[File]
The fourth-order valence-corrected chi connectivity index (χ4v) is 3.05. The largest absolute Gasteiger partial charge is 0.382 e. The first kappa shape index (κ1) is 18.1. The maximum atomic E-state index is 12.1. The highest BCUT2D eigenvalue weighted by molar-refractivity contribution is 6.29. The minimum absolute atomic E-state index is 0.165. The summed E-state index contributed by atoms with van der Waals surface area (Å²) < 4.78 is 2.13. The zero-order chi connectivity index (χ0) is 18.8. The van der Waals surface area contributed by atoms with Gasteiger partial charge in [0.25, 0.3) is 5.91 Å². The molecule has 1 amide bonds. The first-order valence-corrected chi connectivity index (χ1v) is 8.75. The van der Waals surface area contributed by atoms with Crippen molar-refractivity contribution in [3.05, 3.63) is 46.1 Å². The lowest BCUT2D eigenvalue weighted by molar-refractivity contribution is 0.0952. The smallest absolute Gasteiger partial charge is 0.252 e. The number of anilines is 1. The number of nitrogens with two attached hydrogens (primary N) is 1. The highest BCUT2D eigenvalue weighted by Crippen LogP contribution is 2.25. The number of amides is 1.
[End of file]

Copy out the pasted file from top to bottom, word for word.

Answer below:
The fourth-order valence-corrected chi connectivity index (χ4v) is 3.05. The largest absolute Gasteiger partial charge is 0.382 e. The first kappa shape index (κ1) is 18.1. The maximum atomic E-state index is 12.1. The highest BCUT2D eigenvalue weighted by molar-refractivity contribution is 6.29. The minimum absolute atomic E-state index is 0.165. The summed E-state index contributed by atoms with van der Waals surface area (Å²) < 4.78 is 2.13. The zero-order chi connectivity index (χ0) is 18.8. The van der Waals surface area contributed by atoms with Gasteiger partial charge in [0.25, 0.3) is 5.91 Å². The molecule has 1 amide bonds. The first-order valence-corrected chi connectivity index (χ1v) is 8.75. The van der Waals surface area contributed by atoms with Crippen molar-refractivity contribution in [3.05, 3.63) is 46.1 Å². The lowest BCUT2D eigenvalue weighted by molar-refractivity contribution is 0.0952. The smallest absolute Gasteiger partial charge is 0.252 e. The number of anilines is 1. The number of nitrogens with two attached hydrogens (primary N) is 1. The highest BCUT2D eigenvalue weighted by Crippen LogP contribution is 2.25. The number of amides is 1.